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Veteran Advisor

From the parlor pit 8-4

Folks alot has happened since my last post on 7-30.  Much of it needs a comment or two.  Wheather I need to be commenting is debatable, I myself come down on each side of that argument. 

I have been very busy getting ready for fair along with all the normal chores around here. 

With all the Russia talk I started to look up some info on the russian dairy industry.  Here is a link to a very modern farm with pics over there. I found it very interesting.

They are very modern with some technology and equipment I am enviuos of.  Did you see who they sell thier milk too?  I think they may have a very sustainable business model as they are closely linked with the direct seller to the consumer.  I think our co-ops need to take a long hard look at getting rid of some middle men and dealing in a more direct position with processors.

  Well feed prices are going thru the roof!Smiley Mad eurofarmer asked me How do we hedge against feed cost increases. (thanks for reading euro)  Well in theory you can go on the board and buy protectioon.  6 weeks ago a $3.30 call would have been in the money and probably a wise move YOu could have purchased that fairly inexpensivley and now you would have some money in the hedge account. Problem with this stratagey was 6 weeks ago most dairyman (including me) would have had to convince mister banker that the corn market was going up and would you lend me the money to buy some protection on the board?  Most bankers would have laughed you out of the office! Some CO-Ops are offering a margin program allowing you to lock in a milk price over feed costs. DFA does that I really don't know much about the specifics of it. I did buy some corn but that isn't going to last as long as I hoped so I still have exposure I wish I didn't have.  So corn that was locked in at 105 /ton is now worth roughly 140/ton this is in about a six week period.  I am convinced the real blood bath is about to begin.  With this run up on feed costs just as most dairys start to think about corn silage purchases.  Lets take a dairy that is running 2000 cows and lets say they need 1000 acres of corn for silage. In this scenario they buy all their corn silage out of the field from a "grower".  At the second week of July cash corn here was 3$.  Today it is about $3.60.  Lets use an easy yield of 200 bu.  the change in the price of that cornsilage pile is 120,000 dollars.  Now the rumors I am hearing ( mind you some guys might be fibbin here)  Some of these growers are wanting to lock up the price of cornsilage at $4 per bushel making that pile worth about 200,000 dollars more.  So this total pile of cornsilage will be worth 800,000 dollars.  .The gross on a dairy of that size using 15 dollar milk and 23000 lbs of annual milk is 6,900,000.  So more than 10% of this poersons gross willl be used up in the cornsilage pile alone.  And thats assuming the harvest costs will be included in the price. (often times it is not)  Also I am assuming they have no interest costs in their.  Folks this is huge. and I think many bankers will say you haven't been able to pay back last years feed bill/operating.  Why would I loan you this years feed money when our hope for price is sideways at best?  Good question to be asking.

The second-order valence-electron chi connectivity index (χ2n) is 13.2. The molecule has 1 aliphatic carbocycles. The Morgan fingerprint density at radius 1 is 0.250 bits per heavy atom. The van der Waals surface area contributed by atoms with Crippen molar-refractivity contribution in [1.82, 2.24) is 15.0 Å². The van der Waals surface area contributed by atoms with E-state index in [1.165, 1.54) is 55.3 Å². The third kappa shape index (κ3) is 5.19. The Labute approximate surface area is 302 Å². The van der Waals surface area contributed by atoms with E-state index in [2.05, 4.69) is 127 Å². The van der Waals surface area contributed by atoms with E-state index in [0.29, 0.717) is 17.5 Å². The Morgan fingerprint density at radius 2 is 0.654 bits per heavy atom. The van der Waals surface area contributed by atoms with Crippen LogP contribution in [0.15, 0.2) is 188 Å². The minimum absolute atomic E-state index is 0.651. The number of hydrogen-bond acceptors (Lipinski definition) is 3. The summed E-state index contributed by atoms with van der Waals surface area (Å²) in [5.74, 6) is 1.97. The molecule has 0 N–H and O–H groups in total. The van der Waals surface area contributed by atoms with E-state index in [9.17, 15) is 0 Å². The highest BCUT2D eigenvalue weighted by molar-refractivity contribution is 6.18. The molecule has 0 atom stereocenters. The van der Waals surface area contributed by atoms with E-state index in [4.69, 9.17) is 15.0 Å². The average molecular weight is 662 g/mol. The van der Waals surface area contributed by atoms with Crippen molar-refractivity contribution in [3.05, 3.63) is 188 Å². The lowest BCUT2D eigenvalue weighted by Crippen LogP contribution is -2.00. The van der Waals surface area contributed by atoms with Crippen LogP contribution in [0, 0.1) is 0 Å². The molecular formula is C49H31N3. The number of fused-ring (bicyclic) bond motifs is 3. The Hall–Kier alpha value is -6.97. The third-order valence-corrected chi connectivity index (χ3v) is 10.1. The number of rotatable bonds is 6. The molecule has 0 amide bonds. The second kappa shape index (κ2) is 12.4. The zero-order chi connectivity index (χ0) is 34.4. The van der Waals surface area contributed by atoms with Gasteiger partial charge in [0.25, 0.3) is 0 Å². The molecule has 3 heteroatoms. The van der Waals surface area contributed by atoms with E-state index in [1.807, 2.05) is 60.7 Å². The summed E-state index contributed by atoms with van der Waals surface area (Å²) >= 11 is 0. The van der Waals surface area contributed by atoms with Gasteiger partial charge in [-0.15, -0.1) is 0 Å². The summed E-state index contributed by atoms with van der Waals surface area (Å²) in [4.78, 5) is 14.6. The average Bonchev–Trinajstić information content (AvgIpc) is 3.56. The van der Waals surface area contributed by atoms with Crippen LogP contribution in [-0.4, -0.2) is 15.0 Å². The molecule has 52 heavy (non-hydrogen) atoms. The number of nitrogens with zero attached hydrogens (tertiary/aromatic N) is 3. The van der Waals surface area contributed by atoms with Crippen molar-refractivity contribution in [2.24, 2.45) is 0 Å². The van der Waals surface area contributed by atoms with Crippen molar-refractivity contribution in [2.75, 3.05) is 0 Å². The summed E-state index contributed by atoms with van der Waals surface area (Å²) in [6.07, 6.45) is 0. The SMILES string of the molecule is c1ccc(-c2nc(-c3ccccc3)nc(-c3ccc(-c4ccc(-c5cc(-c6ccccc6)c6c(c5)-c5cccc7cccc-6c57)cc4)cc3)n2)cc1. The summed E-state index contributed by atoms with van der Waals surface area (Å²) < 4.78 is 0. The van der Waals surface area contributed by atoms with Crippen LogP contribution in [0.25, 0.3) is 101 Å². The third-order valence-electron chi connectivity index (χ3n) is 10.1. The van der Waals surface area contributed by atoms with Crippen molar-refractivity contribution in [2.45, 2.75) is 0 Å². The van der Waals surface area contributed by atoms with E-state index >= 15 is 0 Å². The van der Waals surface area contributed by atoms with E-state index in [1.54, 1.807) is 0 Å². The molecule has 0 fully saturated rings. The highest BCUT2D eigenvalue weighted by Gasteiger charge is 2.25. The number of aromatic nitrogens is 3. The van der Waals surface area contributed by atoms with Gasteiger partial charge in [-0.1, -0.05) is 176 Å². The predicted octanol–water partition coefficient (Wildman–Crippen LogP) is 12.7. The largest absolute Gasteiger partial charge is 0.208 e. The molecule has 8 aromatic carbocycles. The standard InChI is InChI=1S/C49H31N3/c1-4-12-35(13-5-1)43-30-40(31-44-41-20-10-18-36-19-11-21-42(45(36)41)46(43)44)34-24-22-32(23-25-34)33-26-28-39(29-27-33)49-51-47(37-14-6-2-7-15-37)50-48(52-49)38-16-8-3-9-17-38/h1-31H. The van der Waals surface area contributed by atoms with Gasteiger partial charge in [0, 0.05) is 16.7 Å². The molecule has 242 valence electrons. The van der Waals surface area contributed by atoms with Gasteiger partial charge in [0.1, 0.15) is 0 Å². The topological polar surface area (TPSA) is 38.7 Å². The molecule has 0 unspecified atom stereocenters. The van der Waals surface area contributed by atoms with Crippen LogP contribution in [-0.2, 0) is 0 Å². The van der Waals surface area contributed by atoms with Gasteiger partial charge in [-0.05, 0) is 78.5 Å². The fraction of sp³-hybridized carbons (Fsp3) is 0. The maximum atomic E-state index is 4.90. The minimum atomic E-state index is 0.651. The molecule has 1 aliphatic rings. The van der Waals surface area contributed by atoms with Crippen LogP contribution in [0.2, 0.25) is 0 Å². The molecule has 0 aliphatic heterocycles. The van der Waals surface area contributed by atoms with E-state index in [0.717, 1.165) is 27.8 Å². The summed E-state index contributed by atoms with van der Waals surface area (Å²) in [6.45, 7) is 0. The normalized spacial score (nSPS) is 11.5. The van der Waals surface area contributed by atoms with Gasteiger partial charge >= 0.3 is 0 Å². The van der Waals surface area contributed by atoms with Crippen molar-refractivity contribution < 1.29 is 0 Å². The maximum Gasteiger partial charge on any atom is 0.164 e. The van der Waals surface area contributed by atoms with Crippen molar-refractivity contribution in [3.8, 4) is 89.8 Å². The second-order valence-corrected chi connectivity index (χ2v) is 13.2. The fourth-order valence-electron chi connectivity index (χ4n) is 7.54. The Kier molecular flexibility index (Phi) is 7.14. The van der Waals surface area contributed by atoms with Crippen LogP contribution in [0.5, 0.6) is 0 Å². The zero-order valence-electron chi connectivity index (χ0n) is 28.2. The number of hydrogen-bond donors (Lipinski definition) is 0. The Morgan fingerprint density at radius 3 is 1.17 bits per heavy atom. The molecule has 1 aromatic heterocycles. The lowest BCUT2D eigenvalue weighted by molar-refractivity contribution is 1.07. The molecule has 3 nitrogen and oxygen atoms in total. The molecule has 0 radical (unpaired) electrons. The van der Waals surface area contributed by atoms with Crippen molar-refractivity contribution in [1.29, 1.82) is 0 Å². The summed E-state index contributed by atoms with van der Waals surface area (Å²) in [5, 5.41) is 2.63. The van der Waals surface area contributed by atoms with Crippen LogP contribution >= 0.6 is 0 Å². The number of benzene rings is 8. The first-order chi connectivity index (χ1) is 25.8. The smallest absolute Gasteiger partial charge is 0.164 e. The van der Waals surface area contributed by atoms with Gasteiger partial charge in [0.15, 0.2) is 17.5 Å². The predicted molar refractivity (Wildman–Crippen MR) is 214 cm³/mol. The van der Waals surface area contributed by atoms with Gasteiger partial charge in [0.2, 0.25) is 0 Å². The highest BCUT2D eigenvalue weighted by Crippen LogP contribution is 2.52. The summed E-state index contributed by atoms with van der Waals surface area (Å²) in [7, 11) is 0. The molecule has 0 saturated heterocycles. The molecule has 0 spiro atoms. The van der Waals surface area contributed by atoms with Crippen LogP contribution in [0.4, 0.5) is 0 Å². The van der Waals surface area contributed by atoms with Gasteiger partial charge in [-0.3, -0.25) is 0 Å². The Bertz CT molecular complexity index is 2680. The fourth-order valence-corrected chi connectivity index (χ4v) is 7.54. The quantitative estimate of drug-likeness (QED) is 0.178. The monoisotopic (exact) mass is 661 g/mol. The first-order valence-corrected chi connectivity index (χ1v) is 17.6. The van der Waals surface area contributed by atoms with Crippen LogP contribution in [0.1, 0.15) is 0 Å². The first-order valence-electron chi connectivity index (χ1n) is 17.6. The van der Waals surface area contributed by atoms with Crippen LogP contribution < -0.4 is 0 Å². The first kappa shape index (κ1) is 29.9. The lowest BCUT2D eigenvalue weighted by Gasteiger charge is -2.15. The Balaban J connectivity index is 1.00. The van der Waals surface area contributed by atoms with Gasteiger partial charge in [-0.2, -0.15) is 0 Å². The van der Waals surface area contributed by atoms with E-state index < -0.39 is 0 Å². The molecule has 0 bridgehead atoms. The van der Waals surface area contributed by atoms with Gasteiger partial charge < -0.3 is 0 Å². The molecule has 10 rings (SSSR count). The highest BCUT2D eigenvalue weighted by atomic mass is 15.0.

So to answer Euro's question I think the best way to hedge your costs is to control the production of the grains.  AS livestock producers we usually end up payin CBOT + in my area it is about 11 cents over.

So I am doing calculations using my feed costs to determine how much I can pay for rent on new crop ground.

Here is some rough figures.  Nitrogen at 40 cents per unit/ 50dollars per acre.